There is wisdom in compromise

The Obama administration has received high amounts of backlash from republican- and democratic-led states after the release of the transgender bathroom directive issued May 13.

Eleven states are suing the Obama administration with the impression that the administration is overstepping its authority to enforce the law by trying to rewrite it, according to NBC News.

“The plaintiffs, the suit states, ‘stand behind the singular principle that the solemn duty of the Federal Executive is to enforce the law of the land, and not rewrite it by administrative fiat,’” according to NBC News.

This debate on the rights of transgender people is just another example of a nation in late adolescence trying to find its way through a world of shifting values into national adulthood.

America needs to remember her Founding Fathers’ counsel that all men have a right to freedom, and that means freedom to set our own values and stick to them.

The transgender bathroom debate isn’t the underlying issue. The real debate is how we can find balance as we stick to the value of equality.

A look back into the very recent past will show us we’ve been down this road before.

“In late January 2015, (The Church of Jesus Christ of Latter-day Saints) held a news conference in which it called for respectful dialogue and an effort to end the divisiveness that has so characterized the debate over the issue (of LGBT rights) in recent years,” according to Mormon Newsroom. “Specifically, it called upon legislators in Utah and elsewhere to find common ground where reasonable rights could be afforded to all.”

The issue over gender-neutral bathrooms in public schools is no different. The goal should be finding common ground where reasonable rights can be afforded to everyone. We, as the Scroll editorial board, don’t presume to have the solution. We are suggesting we learn from our recent past and make good on those lessons learned.

With the case of LGBT rights and religious freedom, America has so far been able to find a middle ground. Those of the LGBT demographic have received the rights they desire while the rights of religious groups have been preserved, such as the Supreme Court ruling that allows gay marriage in all fifty states while religious organizations can reserve the right to only perform marriages they deem appropriate in their facilities.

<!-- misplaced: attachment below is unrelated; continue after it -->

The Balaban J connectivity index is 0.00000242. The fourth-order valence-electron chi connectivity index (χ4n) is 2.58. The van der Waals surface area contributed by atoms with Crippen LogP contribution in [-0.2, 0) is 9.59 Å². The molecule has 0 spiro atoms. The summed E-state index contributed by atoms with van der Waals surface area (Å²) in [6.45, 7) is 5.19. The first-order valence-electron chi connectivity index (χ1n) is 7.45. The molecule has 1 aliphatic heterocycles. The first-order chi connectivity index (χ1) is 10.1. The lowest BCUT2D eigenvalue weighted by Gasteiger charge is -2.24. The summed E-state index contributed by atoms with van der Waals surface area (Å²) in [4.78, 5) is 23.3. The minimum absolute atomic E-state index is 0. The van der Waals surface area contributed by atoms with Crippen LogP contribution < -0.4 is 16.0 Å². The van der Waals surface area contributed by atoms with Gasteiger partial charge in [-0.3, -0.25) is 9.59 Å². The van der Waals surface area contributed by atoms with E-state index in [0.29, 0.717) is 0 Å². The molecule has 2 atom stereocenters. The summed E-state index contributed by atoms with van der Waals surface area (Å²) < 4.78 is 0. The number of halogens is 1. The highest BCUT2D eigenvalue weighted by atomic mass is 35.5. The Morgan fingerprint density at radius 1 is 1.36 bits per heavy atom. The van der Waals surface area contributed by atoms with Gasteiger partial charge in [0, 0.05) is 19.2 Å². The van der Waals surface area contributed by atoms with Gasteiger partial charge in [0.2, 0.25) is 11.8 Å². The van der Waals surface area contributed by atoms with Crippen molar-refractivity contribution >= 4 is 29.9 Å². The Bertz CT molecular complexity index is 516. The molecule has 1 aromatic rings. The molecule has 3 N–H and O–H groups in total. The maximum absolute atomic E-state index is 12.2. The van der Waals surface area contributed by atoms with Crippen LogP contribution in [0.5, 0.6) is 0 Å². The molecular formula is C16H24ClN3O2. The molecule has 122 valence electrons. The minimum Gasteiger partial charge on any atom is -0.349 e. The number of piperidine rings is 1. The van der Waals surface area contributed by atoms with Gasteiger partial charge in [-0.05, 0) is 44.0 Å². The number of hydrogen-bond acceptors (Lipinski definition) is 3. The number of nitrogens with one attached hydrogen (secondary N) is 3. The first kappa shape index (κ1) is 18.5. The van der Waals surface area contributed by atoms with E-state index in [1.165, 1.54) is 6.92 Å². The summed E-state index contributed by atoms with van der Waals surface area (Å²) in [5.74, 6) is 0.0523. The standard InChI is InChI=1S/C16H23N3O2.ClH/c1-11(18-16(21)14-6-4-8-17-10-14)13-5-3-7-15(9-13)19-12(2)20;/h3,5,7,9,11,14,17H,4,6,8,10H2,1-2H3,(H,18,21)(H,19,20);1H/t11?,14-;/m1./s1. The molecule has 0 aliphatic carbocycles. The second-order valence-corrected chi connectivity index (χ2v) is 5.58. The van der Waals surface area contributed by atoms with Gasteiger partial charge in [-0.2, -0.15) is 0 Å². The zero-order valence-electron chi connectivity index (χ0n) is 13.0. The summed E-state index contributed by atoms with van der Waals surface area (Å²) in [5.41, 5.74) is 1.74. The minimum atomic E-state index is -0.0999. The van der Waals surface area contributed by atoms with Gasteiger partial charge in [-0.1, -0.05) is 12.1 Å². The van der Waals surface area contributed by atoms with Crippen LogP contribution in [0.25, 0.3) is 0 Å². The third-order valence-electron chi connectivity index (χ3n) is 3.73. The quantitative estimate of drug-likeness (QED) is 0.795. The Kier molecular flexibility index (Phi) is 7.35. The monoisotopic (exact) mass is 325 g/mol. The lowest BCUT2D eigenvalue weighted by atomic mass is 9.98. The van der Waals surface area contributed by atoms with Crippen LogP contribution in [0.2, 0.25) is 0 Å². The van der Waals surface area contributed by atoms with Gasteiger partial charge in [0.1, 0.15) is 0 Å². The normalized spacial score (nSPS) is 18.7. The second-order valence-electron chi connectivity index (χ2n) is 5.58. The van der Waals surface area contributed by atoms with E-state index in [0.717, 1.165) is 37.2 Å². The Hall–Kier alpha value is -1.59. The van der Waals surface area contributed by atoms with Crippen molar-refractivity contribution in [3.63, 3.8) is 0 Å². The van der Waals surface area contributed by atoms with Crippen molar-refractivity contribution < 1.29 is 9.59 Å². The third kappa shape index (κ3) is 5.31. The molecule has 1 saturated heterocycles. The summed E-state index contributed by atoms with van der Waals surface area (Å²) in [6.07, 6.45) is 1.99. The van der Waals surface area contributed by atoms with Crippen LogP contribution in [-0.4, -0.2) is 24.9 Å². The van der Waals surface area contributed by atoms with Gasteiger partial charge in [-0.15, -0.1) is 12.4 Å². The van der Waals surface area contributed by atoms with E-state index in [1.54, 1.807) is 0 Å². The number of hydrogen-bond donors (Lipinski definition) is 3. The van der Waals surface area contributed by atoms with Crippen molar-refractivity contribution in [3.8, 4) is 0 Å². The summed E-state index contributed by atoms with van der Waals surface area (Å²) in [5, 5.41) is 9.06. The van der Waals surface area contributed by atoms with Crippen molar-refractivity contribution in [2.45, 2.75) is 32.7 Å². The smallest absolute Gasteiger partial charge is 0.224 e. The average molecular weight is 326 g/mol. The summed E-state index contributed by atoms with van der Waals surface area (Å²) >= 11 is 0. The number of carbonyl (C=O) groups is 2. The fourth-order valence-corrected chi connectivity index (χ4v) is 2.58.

More recently, Target released a statement which welcomes employees and customers to use restrooms or fitting rooms that correspond with their gender identity, according to the Target corporate website.

The major concern voiced in the public’s response to this statement was regarding privacy.

Parents have voiced their worries that children can more easily be preyed upon. Words like assault and rape have been thrown into the argument, thus fueling the flame.

By looking at our nation’s previous responses to similar issues, we can see our course of action.

At the heart of the argument are citizens’ rights versus their privacy. America has too easily succumbed to the fallacy of it being one or the other. Why not both?

LGBT rights and religious freedom seemed to be at odds, yet a middle ground was found. Today, we can supplant privacy in the place of religious freedom, and now we have a reasonable debate that quite possibly could create a solution.

America did well in her early adolescent years to foster equality through enacting civil rights laws, which, similarly, were spearheaded in the public education sector.

“In 1964, Congress passed Public Law 88-352,” according to the National Archives’ Civil Rights Web page. “The provisions of this civil rights act forbade discrimination on the basis of sex as well as race in hiring, promoting and firing.”

This law was set in motion when “separate but equal” laws regarding schools and other establishments were seen as wrong and led to serious discussion about the rights of citizens of our nation.

Today, America is in her late adolescence and moving toward national adulthood by tackling even more unfamiliar or foggy issues. America would do well to remember her lessons learned and make compromises that will help her move forward. Sometimes we forget, amidst our strong political beliefs, that our great nation was built upon compromise. Our Founding Fathers were wise, and these issues before us are helping our country gain that same wisdom.

Copyright 2015 BYU-I Scroll